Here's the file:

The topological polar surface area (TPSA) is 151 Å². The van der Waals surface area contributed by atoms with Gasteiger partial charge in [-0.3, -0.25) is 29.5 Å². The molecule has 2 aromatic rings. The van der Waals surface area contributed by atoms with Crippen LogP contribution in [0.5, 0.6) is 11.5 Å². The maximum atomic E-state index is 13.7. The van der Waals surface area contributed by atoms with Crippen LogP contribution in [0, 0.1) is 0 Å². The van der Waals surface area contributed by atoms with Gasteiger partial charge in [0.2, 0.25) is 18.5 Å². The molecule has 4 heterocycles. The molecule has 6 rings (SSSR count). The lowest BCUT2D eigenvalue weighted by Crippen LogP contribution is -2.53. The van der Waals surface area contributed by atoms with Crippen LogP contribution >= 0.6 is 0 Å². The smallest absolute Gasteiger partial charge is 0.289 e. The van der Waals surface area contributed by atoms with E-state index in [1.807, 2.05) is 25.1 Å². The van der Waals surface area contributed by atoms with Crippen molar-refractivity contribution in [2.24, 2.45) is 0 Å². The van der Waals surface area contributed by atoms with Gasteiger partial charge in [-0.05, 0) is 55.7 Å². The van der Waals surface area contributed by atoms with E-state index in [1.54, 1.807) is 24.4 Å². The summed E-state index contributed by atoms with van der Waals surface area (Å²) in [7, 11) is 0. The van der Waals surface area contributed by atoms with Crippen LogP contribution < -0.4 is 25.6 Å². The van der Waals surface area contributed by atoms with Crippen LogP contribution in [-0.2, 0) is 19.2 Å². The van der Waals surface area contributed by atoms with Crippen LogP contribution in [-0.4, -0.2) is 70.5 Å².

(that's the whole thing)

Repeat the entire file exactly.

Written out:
The topological polar surface area (TPSA) is 151 Å². The van der Waals surface area contributed by atoms with Gasteiger partial charge in [-0.3, -0.25) is 29.5 Å². The molecule has 2 aromatic rings. The van der Waals surface area contributed by atoms with Crippen LogP contribution in [0.5, 0.6) is 11.5 Å². The maximum atomic E-state index is 13.7. The van der Waals surface area contributed by atoms with Crippen LogP contribution in [0, 0.1) is 0 Å². The van der Waals surface area contributed by atoms with Gasteiger partial charge in [0.2, 0.25) is 18.5 Å². The molecule has 4 heterocycles. The molecule has 6 rings (SSSR count). The lowest BCUT2D eigenvalue weighted by Crippen LogP contribution is -2.53. The van der Waals surface area contributed by atoms with Crippen LogP contribution >= 0.6 is 0 Å². The smallest absolute Gasteiger partial charge is 0.289 e. The van der Waals surface area contributed by atoms with E-state index in [1.807, 2.05) is 25.1 Å². The van der Waals surface area contributed by atoms with Crippen molar-refractivity contribution in [2.24, 2.45) is 0 Å². The van der Waals surface area contributed by atoms with Gasteiger partial charge in [-0.05, 0) is 55.7 Å². The van der Waals surface area contributed by atoms with E-state index in [1.54, 1.807) is 24.4 Å². The summed E-state index contributed by atoms with van der Waals surface area (Å²) in [7, 11) is 0. The van der Waals surface area contributed by atoms with Crippen LogP contribution < -0.4 is 25.6 Å². The van der Waals surface area contributed by atoms with Crippen LogP contribution in [-0.2, 0) is 19.2 Å². The van der Waals surface area contributed by atoms with Crippen LogP contribution in [-0.4, -0.2) is 70.5 Å².